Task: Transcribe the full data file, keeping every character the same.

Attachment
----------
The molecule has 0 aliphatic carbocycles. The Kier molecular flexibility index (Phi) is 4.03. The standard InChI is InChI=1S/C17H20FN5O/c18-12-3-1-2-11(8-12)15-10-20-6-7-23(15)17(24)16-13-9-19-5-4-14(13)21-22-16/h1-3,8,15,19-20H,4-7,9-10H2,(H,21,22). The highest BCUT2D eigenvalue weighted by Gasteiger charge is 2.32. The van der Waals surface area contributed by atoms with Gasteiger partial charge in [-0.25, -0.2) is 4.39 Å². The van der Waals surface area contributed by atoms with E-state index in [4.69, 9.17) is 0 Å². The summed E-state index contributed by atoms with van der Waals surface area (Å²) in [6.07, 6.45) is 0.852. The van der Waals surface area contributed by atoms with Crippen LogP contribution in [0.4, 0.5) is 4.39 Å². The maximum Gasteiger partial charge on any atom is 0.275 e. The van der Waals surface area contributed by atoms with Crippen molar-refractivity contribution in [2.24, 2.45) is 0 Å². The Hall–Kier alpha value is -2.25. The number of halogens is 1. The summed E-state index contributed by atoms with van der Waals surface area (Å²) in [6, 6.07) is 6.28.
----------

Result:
The molecule has 0 aliphatic carbocycles. The Kier molecular flexibility index (Phi) is 4.03. The standard InChI is InChI=1S/C17H20FN5O/c18-12-3-1-2-11(8-12)15-10-20-6-7-23(15)17(24)16-13-9-19-5-4-14(13)21-22-16/h1-3,8,15,19-20H,4-7,9-10H2,(H,21,22). The highest BCUT2D eigenvalue weighted by Gasteiger charge is 2.32. The van der Waals surface area contributed by atoms with Gasteiger partial charge in [-0.25, -0.2) is 4.39 Å². The van der Waals surface area contributed by atoms with E-state index in [4.69, 9.17) is 0 Å². The summed E-state index contributed by atoms with van der Waals surface area (Å²) in [6.07, 6.45) is 0.852. The van der Waals surface area contributed by atoms with Crippen LogP contribution in [0.4, 0.5) is 4.39 Å². The maximum Gasteiger partial charge on any atom is 0.275 e. The van der Waals surface area contributed by atoms with Crippen molar-refractivity contribution in [2.24, 2.45) is 0 Å². The Hall–Kier alpha value is -2.25. The number of halogens is 1. The summed E-state index contributed by atoms with van der Waals surface area (Å²) in [6, 6.07) is 6.28.